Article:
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THE POWER OF PURPOSE

Old age ain’t no place for sissies,” Phil Landfield blurted out as we commiserated about his ongoing battle with Parkinson’s disease. Landfield is a good friend and outstanding scientist. His mind is still sharp, but his body is becoming increasingly locked into slow and dysfunctional movements as his disease progresses.

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MAKING THE DECISION TO BE HAPPY

It is amazing how much of a difference perception can make in health and well-being. Eric is one of the inspiring people I have met who are managing their serious illnesses with courage and living meaningful, satisfying lives. I met him at a large conference on Parkinson’s disease where patients and support groups were learning about recent advances in understanding and treating the illness. Eric had participated in a clinical trial that involved surgery and receiving monthly drug infusions.

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BE HAPPY AND FLOURISH

Cecilia, a young office intern working during her summer break as a receptionist, was one of the happiest people you will ever meet. She had a radiant smile and a cordial, welcoming voice that was still pleasant at the end of a long day spent talking with clients, many who were very unhappy about their health.

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MAKING THE DECISION TO BE HAPPY

It is amazing how much of a difference perception can make in health and well-being. Eric is one of the inspiring people I have met who are managing their serious illnesses with courage and living meaningful, satisfying lives. I met him at a large conference on Parkinson’s disease where patients and support groups were learning about recent advances in understanding and treating the illness. Eric had participated in a clinical trial that involved surgery and receiving monthly drug infusions. He was 36 years old when he was first diagnosed with Parkinson’s disease. Seven years later he volunteered for the clinical trial we were discussing in a workshop at the meeting. While there were initial benefits, problems with his infusion site developed, blocking delivery of the experimental drug. He was now 50 years old and relying on standard medical treatments, which were helping with some symptoms. But like other patients, he knew the disease was relentlessly progressing.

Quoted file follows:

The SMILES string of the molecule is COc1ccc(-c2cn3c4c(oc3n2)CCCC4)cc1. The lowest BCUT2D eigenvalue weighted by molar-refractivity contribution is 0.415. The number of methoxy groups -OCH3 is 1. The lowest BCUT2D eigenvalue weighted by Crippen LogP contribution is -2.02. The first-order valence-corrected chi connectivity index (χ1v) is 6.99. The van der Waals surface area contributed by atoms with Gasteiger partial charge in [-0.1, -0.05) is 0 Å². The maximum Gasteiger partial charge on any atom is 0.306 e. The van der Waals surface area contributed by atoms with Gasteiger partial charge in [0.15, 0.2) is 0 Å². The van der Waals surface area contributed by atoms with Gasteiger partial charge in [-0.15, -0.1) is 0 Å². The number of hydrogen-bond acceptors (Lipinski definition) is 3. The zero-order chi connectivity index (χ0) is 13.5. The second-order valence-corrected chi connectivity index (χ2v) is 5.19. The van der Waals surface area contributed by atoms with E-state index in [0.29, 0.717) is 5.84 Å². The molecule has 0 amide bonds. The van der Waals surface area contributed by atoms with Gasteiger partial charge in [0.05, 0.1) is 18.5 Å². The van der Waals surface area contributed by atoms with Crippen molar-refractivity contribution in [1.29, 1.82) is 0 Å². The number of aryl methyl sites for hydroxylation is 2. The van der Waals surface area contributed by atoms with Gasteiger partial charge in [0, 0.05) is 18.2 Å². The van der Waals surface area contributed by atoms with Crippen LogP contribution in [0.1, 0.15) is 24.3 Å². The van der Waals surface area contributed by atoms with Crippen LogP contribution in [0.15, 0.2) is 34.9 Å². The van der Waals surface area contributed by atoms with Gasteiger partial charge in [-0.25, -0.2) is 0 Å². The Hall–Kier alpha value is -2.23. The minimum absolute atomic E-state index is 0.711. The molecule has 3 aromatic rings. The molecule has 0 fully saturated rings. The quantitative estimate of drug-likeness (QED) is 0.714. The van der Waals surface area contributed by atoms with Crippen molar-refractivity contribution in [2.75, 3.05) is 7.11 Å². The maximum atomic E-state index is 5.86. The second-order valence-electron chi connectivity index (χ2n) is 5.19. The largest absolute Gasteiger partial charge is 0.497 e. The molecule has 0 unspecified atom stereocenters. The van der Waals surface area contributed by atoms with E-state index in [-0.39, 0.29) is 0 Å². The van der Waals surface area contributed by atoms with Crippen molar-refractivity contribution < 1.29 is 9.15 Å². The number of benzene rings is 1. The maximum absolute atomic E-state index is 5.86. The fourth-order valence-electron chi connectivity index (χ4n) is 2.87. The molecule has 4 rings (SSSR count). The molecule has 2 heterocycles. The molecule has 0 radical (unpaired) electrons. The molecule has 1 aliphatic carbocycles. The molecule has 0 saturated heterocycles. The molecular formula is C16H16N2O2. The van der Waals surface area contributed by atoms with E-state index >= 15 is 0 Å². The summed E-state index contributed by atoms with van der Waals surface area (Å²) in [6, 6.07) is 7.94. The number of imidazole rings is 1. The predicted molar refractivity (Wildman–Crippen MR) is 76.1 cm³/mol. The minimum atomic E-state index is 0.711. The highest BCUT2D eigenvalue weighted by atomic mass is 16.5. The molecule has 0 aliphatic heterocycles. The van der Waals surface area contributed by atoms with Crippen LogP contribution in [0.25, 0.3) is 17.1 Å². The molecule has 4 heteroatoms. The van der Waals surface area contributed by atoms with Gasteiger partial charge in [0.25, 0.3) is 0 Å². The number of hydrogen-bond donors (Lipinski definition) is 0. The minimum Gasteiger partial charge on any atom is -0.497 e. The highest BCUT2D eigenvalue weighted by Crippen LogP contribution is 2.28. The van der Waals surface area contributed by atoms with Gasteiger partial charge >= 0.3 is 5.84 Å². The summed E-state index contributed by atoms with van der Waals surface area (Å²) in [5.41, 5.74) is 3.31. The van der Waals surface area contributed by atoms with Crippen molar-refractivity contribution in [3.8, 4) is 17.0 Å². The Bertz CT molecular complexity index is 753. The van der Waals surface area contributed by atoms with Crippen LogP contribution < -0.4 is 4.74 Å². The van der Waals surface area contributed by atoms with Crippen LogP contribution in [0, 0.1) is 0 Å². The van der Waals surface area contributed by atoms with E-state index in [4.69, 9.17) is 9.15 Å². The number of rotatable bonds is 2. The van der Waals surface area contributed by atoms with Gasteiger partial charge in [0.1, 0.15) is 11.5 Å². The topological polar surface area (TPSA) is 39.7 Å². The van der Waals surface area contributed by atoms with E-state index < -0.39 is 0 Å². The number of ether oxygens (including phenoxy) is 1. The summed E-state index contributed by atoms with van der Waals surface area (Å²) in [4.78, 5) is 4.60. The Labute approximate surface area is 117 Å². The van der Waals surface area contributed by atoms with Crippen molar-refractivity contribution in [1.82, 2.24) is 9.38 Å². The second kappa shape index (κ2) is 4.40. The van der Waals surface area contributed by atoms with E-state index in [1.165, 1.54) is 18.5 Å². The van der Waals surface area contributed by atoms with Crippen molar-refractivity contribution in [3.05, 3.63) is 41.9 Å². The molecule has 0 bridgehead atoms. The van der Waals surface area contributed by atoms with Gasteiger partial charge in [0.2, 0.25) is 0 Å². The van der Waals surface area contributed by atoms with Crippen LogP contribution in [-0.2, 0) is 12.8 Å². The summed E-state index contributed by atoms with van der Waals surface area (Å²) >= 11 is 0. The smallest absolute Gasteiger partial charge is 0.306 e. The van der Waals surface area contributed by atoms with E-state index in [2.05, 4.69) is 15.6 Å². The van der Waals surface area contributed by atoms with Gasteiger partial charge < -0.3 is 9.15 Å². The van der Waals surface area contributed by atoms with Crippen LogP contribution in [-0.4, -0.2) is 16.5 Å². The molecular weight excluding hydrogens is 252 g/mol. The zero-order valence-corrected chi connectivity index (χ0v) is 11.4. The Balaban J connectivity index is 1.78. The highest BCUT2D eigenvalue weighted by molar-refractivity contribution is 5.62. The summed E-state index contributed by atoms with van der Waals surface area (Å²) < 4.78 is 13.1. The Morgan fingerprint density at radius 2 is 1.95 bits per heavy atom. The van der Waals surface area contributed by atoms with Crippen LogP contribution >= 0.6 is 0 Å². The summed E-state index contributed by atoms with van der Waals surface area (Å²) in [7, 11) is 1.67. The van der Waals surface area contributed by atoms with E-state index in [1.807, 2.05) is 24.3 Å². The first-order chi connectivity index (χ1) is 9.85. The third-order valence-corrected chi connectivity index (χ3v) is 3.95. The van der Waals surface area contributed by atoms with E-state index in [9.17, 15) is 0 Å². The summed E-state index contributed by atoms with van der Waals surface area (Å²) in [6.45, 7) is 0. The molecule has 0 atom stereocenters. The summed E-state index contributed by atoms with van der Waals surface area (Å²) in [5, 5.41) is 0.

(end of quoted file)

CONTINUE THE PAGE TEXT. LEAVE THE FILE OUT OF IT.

Given the circumstances of contracting an increasingly debilitating disease as a young adult and having a promising surgical treatment fail for technical reasons, Eric had good reasons to be bitter, angry and frightened. He was not. Instead, he was an enthusiastic volunteer for one of the major Parkinson’s disease foundations, working with patient support groups to help others deal with the challenges they faced as the disease progressed. He talked with our workshop group about what would benefit patients participating in clinical trials and their families. His voice was muted and sometimes halting.

He needed some assistance from a family advocate at times to answer our questions. He made a compelling plea for better communication, working compassionately with families and explaining what the results meant when the study was completed.


I had a chance to talk with Eric several times during breaks in the presentations. He had a great sense of humor, was jovial and loved to talk about the proceedings and people there. As we stood in the large pavilion near the entrance, I asked Eric how he could stay so positive after all he had been through. He thought for a minute and then answered.


“See those doors over there?” he said, pointing to a large number of glass doors leading to the street. “I can choose how I feel when I walk through them. I can be happy or sad. I know being sad will lead me where I do not what to go. So I make the decision to be happy.”


The Power of Perception: Perception is our awareness and understanding of information coming in though our senses. It is a synthesis of what we see, hear and feel with our mind’s interpretation of what it means. Our beliefs drive our